Yesterday was probably one of the lowest days in American history. Donald Trump gave a speech that not only attempted to justify the violence of this past weekend, but also tried to legitimize the awful actions of the White Supremacists that were present.
This is not okay.
In his speech, this man blamed the “alt-left that came charging." This is a lie, because there is no such group as the “alt-left." There was Antifa, a group that literally should NOT have to exist in an ideal world. I overheard some coworkers asking about Antifa, so I thought I'd take a moment to explain.
Antifa is a form of radical politics applied to fighting the alt-right. It literally stands for ANTI FAscists. This shouldn't be hard to grasp. Their general message is simple: fascists are bad and we must stand up to them. There is no true antifa organization; it is a collection of various different groups the world over. It's a movement that formed in the late 30s to fight the rise of Hitler and Mussolini. The more modern groups, such as the ones in Charlottesville this past weekend, rose in the 70s/80s as skinhead culture grew around the world. These groups only exist because of White Supremacy, and for the most part they practice non-violence. However, they will defend themselves and go out of their way to defend others who are being threatened by those they seek to protest.
Anyways, back to the rant. Antifa shouldn't have to exist. Antifa should be EVERYONE'S constant state. We don't want fascists, we don't like fascists, we are anti-fascist. Simple.
Calling them the alt-left is not only disingenuous, it's dangerous. The alt-right is a term that White Supremacists, Nazis, and other far right groups have adopted to soften their image. You start creating an alt-left and you further their cause. You allow these groups to claim to be "not so bad," because you allow them to show that they have a counterpart on the other side of the spectrum. There is no excuse for that false dichotomy.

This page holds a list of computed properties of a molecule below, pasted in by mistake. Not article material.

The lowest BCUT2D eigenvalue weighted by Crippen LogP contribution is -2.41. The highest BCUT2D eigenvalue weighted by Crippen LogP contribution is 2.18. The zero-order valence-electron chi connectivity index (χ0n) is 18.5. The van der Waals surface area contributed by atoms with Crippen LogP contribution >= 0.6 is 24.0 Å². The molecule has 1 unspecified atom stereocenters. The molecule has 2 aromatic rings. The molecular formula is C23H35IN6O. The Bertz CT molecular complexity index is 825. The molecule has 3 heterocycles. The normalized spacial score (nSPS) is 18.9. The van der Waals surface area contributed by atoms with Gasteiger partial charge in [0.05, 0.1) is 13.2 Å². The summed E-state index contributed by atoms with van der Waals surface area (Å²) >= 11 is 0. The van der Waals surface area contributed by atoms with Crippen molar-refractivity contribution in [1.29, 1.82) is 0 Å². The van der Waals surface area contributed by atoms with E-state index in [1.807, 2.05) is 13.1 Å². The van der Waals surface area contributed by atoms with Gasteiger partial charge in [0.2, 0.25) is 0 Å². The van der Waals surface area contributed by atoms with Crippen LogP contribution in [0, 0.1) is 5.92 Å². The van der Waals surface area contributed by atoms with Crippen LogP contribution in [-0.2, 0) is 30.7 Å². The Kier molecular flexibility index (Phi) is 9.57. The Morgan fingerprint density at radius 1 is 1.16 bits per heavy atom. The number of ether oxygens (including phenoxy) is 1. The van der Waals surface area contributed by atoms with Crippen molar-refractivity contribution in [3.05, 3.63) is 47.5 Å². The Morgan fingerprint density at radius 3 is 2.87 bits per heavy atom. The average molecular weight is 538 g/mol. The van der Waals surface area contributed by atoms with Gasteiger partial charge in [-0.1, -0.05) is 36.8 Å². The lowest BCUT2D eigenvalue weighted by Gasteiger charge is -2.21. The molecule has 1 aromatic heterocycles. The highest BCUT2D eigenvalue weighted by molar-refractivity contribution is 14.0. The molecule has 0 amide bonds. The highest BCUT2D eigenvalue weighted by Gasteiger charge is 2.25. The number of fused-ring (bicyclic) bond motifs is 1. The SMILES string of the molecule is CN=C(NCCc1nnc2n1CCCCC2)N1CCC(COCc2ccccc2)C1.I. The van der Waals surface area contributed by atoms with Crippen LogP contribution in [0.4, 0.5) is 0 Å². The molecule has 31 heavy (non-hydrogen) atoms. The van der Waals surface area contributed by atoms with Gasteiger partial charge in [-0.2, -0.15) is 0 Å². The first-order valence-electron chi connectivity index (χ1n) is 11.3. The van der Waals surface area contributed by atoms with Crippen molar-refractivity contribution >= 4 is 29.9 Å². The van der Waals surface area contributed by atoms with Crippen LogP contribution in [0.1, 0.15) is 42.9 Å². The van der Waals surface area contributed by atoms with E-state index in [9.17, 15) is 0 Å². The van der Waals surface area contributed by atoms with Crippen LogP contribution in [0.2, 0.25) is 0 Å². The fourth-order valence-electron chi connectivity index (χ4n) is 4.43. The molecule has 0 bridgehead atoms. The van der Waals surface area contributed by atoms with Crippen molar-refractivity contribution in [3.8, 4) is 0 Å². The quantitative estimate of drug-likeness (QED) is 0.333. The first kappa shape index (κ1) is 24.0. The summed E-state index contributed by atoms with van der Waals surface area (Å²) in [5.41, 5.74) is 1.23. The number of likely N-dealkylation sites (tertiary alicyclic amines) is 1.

Both sides were not responsible for Saturday's violence. Both sides did not come armed with mace and clubs and weapons, intent on starting a race riot. It was only the Nazis, those who came carrying swastikas and left clergy feeling unsafe for themselves and their congregations.
Trump's speech yesterday got him a standing ovation from David Duke. That's just embarrassing. This is a man who was the former leader of the KKK. If you are getting support from him, maybe you need to reevaluate your priorities. At least a little. If the ducks are calling you a duck, maybe you're a duck, and if the racists are saluting your words, maybe you are a racist.
Most of this has been said better elsewhere, and most of what else I could say someone else has the right words for. Instead, I'm going to turn to those who these racists want gone. They want any group that isn't them, isn't White and “Christian," gone. I might be part of that group, but I've never truly felt unsafe or unwelcome. I realized this weekend, as I sat at a Jazz fest only an hour away from where a car crashed into Heather Heyer, that I am privileged. And often times, I don't realize it. I sat there, staring at the Virginia is for Lovers stage, and I realized that people there were enjoying themselves, and I felt guilty.
Help me to help you. Those of you who saw Charlottesville not as an eye opener, but instead as another link in this horrific chain of events, help me to learn. Help me, and those like me, to recognize our own faults and privileged existences. I will join you, I will rise, but that doesn't mean I always realize my weaknesses. Point them out to me, stand up and tell me I'm wrong or that I just don't understand. A coworker today, arguing with a colleague over the Confederate statues, told them that they simply couldn't understand, that it was impossible. I don't believe that, and I do believe that we must, at the very least, try. From there, we can start to heal.